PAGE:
We experienced these challenges early on. But when we stopped trying to boil the ocean, we started making real progress. By committing to a consistent structure for testing, recommending and implementing AI tools, we’ve been able to prioritize efforts and give people concrete tasks and accountability.

      An effective guiding document outlines the what, why, who, how and when of AI testing and implementation:

      • Define pilot project parameters.

      • Engage working group members and explore.

      • Deliver recommendations to the AI leadership team.

      • Prepare a rollout and adoption plan for executive management approval.

      Once you have your framework, define an internal challenge or problem, identify an AI tool that could provide a solution and take it for a test run.

      3. Stay productive.

        Once you establish guidelines and guardrails, you’re ready for the fun part: using AI to save time and money, elevate human creativity and create better-performing work.

        Here’s a quick look at how we’re using AI at Wray Ward.

        AI for Content Creation

        AI is not a substitute for human creators — in fact, I never call what AI does “writing.” However, the right tools can help streamline the creative process. For example, AI chatbots can help workers brainstorm ideas, do research, build presentations and learn about new topics. Content writers on my team have used AI to help with content outlines, email subject lines and derivative content.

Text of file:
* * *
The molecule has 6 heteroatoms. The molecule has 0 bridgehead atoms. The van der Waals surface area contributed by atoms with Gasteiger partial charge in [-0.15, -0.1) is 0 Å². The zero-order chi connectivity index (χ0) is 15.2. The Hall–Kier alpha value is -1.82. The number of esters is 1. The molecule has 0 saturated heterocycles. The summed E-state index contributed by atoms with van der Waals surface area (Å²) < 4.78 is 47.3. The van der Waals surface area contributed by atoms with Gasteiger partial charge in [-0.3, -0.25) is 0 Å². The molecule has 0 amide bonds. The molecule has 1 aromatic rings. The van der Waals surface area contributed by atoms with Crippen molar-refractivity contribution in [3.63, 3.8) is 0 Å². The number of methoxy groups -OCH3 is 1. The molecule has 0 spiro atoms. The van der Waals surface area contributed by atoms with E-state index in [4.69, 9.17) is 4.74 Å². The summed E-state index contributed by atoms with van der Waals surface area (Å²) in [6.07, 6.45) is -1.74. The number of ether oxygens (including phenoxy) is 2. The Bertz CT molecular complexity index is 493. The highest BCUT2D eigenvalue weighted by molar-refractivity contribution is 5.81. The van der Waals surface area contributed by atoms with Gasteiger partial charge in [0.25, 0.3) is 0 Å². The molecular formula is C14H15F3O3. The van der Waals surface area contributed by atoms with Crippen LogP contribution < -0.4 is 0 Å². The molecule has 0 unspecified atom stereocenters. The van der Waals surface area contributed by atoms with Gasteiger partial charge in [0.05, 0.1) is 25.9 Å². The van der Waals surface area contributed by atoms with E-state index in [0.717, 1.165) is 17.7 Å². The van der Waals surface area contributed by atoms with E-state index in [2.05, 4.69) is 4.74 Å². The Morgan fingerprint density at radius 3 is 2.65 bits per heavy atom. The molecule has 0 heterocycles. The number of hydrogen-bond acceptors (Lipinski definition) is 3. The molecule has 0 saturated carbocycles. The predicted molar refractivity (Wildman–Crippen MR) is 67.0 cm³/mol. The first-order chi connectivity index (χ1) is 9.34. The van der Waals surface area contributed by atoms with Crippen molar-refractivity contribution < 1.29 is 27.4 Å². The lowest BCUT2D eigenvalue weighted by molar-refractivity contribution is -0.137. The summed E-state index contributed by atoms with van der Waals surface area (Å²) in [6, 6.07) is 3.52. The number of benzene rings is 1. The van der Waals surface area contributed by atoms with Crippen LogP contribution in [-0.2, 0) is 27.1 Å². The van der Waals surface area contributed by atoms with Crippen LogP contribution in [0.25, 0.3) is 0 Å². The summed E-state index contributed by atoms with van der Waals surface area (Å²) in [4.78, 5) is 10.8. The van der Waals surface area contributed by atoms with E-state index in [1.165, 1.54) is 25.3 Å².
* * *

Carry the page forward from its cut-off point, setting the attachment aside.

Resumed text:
AI can handle repetitive tasks, giving humans more time to be creative. And AI can help identify patterns in vast troves of data. Even the Treasury Department and the IRS are turning to AI to fight financial crime and find tax cheats.

        Rather than relying on a single tool to do everything, we often combine the different strengths of several AI chatbots to get the best result.

        For example, we might use ChatGPT to come up with three options for a headline or to summarize long documents.

        ChatGPT is probably the most well-known chatbot, at least to the masses. Powered by GPT (a large language model developed by OpenAI), ChatGPT isn’t a good writer. But we’re constantly finding new ways to use the chatbot.

        Another chatbot called Claude Pro allows users to upload large documents. Our SEO team has used Claude Pro to export keyword data from Semrush and group keywords based on themes, analyze keyword trends, ID keywords that are more likely to convert or lead to specific actions, pull keywords with a good balance of high search volume and low competition, and so on.

        We’ve used Gemini to help ideate specific, custom Google Sheets or Excel formulas. The tool helps us analyze keyword data in a certain way, customize a Google Looker Studio report and more.

        AI chatbots can help break a writer out of writer’s block purgatory. They can help marketers speed up the more time-intensive, less creative tasks. But they’re only helpful if the human has experience and skill in their area and understands how to prompt the tool.

        AI for Creative Development